LaKeith Stanfield puts on his best performance yet, and the cliffhanger ending has me excited for more.
The following summary and review will contain spoilers from Episode 3 of The Changeling.
The Changeling Episode 3 Summary
Episode 3 opens in the darkest manner yet, with Apollo chained to a pole in his apartment. He has been beaten to a pulp, and the apartment is a disaster. He’s adamant that Emma shouldn’t hurt his son. Emma seems to have lost her mind, picking a boiled kettle up with her bare hands. She hits Apollo in the head with a hammer, and returns to Brian’s room to do unspeakable harm to the child, who she insists isn’t a child.
Apollo is next seen on his way home from prison. He has a massive scar on his face. He visits the park where he had often walked Brian, but the other fathers want nothing to do with Apollo after his prison stint. We discover that Apollo’s landlord, Fabian, was the one to discover him after Emma’s attack and saved his life. Fabian also confirms that Brian is dead.
Time flashes back to Apollo’s mother, raising Apollo on a single income while her boss tries to make romantic advances. After rejecting his date, Lillian is forced to work Saturdays. Her nanny is only able to care for Apollo Monday through Friday, leaving Apollo alone as a young boy each Saturday.
We jump back to the present, where Apollo is attending a group therapy session for people who have lost family members. As he begins to share his story, the missing time between Emma’s attack and Apollo’s prison spree begins to fill in. We see Apollo in his hospital bed, bandages everywhere.
Apollo is seen walking into the library with a shotgun, looking for Emma. He threatens the librarians, desperate to find his wife. After a couple of tense moments, Apollo realizes what he is doing and breaks down.
Following the group meeting, Apollo returns to his apartment, which is in much better shape than the last time we saw it. As Apollo starts to drift off, someone bangs on his door. When Apollo answers, we get the recurring flashback of Apollo’s father at the door with the blue mask and smoke.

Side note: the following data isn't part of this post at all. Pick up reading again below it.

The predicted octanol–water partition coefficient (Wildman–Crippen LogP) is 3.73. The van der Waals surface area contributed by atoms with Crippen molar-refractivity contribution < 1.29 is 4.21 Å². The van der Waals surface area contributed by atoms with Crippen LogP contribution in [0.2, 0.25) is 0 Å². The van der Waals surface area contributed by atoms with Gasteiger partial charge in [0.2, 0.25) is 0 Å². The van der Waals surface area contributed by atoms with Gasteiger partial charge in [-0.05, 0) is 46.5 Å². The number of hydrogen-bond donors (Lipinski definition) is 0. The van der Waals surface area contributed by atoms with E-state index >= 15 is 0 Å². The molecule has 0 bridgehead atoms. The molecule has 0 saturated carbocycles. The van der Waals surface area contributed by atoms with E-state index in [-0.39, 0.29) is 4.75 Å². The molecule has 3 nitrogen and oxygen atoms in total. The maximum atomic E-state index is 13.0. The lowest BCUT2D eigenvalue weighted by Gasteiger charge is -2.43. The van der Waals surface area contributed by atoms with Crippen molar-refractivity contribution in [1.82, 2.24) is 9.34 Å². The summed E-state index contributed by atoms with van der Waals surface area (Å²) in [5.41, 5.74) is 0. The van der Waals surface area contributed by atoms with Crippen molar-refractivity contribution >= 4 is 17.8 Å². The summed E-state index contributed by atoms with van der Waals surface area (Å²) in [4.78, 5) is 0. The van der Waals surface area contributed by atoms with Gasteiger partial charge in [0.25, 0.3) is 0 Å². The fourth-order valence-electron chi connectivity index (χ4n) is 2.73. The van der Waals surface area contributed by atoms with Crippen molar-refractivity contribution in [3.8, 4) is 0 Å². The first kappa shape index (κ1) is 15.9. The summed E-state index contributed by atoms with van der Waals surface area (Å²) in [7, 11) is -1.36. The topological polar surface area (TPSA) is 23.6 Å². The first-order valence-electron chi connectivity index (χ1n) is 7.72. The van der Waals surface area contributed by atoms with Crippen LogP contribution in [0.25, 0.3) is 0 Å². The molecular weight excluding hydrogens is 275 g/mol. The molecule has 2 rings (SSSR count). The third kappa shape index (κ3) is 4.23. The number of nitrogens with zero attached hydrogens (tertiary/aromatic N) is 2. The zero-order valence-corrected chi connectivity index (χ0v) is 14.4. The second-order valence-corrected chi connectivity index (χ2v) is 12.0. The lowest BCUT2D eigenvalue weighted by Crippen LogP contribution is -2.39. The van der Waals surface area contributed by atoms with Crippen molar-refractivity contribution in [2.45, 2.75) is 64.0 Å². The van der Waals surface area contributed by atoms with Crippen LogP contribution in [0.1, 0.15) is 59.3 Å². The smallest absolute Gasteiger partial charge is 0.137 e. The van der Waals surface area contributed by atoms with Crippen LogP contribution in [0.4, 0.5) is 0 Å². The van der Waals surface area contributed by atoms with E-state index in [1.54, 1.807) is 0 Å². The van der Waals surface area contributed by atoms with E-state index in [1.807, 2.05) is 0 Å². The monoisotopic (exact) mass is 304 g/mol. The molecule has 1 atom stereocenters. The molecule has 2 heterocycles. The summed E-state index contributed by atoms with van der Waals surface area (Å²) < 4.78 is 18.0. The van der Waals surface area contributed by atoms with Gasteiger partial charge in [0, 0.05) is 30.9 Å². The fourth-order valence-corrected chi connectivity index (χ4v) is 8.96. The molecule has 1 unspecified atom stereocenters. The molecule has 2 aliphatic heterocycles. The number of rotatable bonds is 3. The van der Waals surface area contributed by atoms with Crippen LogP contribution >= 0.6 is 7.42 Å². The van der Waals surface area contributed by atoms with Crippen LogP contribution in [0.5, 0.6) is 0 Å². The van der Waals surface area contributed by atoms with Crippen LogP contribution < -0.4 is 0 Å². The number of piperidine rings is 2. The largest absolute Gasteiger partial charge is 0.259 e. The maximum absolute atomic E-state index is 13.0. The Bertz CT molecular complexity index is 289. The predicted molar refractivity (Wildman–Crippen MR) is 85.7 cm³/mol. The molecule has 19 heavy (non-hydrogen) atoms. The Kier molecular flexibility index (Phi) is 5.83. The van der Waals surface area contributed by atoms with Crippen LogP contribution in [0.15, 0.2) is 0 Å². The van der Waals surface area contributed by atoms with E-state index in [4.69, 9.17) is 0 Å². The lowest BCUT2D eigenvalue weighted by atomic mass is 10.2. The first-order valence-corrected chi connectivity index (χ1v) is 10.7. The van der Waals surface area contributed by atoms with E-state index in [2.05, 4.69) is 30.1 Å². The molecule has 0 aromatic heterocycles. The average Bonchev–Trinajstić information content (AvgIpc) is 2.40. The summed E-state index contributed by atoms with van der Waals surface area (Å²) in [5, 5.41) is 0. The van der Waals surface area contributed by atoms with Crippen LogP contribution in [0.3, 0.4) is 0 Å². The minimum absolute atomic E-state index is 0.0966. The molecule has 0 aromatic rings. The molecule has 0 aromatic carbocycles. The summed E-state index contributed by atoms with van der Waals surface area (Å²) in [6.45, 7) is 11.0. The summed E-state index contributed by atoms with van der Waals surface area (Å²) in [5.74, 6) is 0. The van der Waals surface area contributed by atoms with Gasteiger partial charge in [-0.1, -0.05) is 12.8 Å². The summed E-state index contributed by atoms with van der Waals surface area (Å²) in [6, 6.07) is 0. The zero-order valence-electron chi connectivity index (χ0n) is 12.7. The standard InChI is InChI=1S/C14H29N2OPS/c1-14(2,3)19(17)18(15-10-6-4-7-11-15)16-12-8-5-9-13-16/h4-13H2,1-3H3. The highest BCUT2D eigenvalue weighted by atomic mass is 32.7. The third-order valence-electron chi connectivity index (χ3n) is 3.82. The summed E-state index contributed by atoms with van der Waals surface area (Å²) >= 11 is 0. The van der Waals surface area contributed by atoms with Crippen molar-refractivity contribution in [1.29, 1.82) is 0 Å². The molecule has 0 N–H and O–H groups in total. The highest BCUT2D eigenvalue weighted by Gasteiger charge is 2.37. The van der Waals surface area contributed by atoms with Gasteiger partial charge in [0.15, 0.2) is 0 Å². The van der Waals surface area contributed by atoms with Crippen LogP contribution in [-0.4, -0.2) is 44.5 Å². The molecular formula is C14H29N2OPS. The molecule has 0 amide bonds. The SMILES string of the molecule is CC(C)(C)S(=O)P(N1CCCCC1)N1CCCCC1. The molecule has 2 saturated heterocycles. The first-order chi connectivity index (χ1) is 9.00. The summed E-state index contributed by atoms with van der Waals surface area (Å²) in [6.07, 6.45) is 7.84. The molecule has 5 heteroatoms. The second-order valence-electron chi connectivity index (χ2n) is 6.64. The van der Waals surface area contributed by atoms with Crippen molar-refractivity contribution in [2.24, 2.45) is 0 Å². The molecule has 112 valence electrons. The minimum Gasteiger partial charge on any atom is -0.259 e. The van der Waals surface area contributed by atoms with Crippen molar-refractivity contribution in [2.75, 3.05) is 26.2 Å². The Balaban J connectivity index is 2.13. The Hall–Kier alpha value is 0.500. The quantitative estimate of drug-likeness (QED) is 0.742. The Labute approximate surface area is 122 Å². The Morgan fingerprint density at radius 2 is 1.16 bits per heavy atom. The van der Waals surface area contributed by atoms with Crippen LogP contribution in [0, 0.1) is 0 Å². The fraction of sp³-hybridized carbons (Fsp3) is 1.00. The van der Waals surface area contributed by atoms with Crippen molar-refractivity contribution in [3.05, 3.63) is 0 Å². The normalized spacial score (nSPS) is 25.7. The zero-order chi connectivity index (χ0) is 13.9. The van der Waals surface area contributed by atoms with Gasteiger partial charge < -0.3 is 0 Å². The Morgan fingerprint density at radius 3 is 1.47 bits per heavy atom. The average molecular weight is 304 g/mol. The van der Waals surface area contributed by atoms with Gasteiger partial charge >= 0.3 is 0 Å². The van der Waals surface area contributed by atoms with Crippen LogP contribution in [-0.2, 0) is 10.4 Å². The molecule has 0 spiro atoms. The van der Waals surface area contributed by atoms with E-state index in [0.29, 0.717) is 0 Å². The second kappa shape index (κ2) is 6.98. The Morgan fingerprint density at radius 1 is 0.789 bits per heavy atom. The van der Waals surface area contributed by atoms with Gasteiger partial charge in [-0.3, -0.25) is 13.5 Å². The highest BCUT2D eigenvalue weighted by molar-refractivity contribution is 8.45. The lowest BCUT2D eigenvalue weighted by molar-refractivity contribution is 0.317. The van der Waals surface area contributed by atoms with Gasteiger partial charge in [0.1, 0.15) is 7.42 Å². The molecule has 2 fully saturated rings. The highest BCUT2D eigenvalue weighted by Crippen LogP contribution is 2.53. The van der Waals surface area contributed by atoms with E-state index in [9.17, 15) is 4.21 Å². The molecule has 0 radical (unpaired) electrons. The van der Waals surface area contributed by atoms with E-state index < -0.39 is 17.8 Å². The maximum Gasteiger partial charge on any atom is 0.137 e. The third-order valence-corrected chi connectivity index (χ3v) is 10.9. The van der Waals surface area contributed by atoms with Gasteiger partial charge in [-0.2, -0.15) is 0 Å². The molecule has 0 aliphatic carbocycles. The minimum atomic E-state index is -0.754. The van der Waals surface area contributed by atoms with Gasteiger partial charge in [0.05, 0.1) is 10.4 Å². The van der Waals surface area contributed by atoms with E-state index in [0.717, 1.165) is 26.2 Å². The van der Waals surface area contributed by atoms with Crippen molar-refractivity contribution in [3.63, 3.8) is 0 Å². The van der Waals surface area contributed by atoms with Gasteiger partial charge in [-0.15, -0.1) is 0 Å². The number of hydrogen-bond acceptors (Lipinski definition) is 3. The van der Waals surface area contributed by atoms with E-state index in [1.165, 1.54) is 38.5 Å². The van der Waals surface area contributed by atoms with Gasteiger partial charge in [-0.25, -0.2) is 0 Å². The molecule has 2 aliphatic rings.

Jumping forward, Apollo has supper with Patrice and Patrice’s mother. Apollo finally reveals the ‘To Kill A Mockingbird’ novel to Patrice during this diner. With nothing left to save for, Apollo sees no reason to hide his prized possession.
Apollo returns home sometime later to his kettle boiling. His first assumption is that Emma has returned, but he finds his mother making a cup of tea instead. They talk about the dinner with Patrice, and Lillian attempts to convince Apollo to see Brian’s grave. Apollo falls asleep, contemplating his identity.
Apollo goes into Brian’s room for the first time following the attack and is hit with a wave of emotions. While he is thinking out loud, he mentions that his nightmares have returned. Lillian explains that the recurring nightmare is not a nightmare, but a set of memories from when Apollo was alone on Saturdays. Lillian and Apollo argue about the fact that Brian, Apollo’s dad, didn’t abandon the family.
The following day, Apollo attends another group session at the church where Emma had planned to baptize Brian. The group session begins as normal, but there is a woman who recounts a story eerily similar to the tale Emma was telling Apollo. She was receiving photos that would disappear instantly, and she feels that her baby is not her baby.